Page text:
THEATRE REVIEW: Marivaux’s ‘The False Servant’


By Ray Bennett

LONDON – It’s not just the servants who are false in this sleek and entertaining story of sexual intrigue in that elegant segment of French society known for its dangerous liaisons.

Martin Crimp has updated Pierre de Chamblain de Marivaux’s play from 1724 to an indeterminate but distinctly continental era that encompasses both a sense of 18th century flair and modern hubris. Director Jonathan Kent presents it with pace and flourish so that a piece of sexual gamesmanship, or rather gameswomanship, becomes both amusing and enthralling and finally quite moving.

In a swanky country chateau setting, designed wonderfully by Paul Brown and filled with tarnished silver and deceptive mirrors, a cavalier woman-chaser named Lelio (Anthony Calf) is set on a course of emotional destruction by a lithe but louche fellow known as Chevalier (Nancy Carroll).


Fey but confident, Chevalier quickly learns that Lelio is promised to their hostess, the Countess (Charlotte Rampling, pictured with Carroll), but determined to drop her for a better catch. Little does he know that the Chevalier is in fact the new object of his purse-driven lust convincingly dressed and coiffed as a man.

The Countess is similarly fooled by Chevalier’s feigned masculinity and as the intrigue continues, she falls under “his” spell, leading to a merry old cross-dressing romp.

It is some trick to accept that the beautiful Nancy Carroll is a handsome young boulevardier but costumes and makeup and fine acting largely suspend disbelief. It helps that the pacing is swift, the jokes funny and the dialogue tart.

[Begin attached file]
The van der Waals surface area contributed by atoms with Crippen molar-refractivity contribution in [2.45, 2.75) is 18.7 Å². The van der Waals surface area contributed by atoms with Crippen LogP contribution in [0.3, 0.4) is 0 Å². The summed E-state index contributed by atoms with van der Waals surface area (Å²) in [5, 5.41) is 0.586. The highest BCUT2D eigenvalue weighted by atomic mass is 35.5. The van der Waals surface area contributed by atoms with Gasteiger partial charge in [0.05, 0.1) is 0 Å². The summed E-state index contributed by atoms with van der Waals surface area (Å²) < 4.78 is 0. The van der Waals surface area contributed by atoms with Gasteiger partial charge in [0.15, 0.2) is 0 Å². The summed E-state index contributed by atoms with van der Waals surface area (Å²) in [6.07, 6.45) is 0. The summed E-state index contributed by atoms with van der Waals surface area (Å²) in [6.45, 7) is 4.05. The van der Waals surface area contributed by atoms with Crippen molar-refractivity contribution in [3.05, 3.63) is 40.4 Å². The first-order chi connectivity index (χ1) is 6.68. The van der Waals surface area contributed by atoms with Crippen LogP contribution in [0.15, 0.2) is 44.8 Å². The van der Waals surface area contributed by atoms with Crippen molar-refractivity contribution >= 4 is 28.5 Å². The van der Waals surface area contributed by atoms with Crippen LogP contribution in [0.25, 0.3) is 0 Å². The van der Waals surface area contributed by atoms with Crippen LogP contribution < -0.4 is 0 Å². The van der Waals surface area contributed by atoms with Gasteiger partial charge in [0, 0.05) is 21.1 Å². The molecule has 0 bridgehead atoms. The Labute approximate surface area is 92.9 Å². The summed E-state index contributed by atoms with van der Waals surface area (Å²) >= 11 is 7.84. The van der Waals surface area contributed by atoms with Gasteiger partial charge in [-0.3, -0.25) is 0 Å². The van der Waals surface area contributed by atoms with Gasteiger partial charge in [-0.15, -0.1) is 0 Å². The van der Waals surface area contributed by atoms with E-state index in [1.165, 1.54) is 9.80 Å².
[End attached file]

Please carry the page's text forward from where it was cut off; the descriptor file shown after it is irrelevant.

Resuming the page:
the-false-servant-at-the-national-theatre-20041Anthony Calf is all decayed sophistication as Lelio and there is a wonderful performance by Adrian Scarborough as the servant whose self-interested conniving helps fuel the mischief.

Dominating proceedings, however, is the Countess, played by Charlotte Rampling with the authentic stillness and sexual dominance that she has brought to some memorable screen roles. Dressed in the most elegant gowns but looking as if she has lost faith in the power of her sensuality, Rampling plays the Countess as a fading beauty on the verge of exhaustion with romance. Pursued falsely by both Lelio and Chevalier, she suggests a fabled equilibrium that has lost its assurance.

In the scenes of seduction by Chevalier with Carroll all dinner jacket and Marlene Dietrich decadence, Rampling toys with the sly implications and the stage is redolent with salacious possibilities.

There is a cold cruelty about all of these characters, however, and Marivaux does not let any of them off the hook. In Crimp’s lively and insightful translation, there are issues of love and deception that go deeper than simple French farce.

Venue: National Theatre, runs through Sept. 15; Cast: Charlotte Rampling, Nancy Carroll, David Shaw-Parker, Adrian Scarborough, Anthony Calf, David Collings; Playwright: Pierre de Chamblain de Marivaux in a new translation by Martin Crimp; Director: Jonathan Kent; Designer: Paul Brown; Lighting designer: Mark Henderson; Music: Jeremy Sams; Sound designer: Rich Walsh; Movement: Jack Murphy; Company voice work: Patsy Rodenburg.

This review appeared in The Hollywood Reporter.

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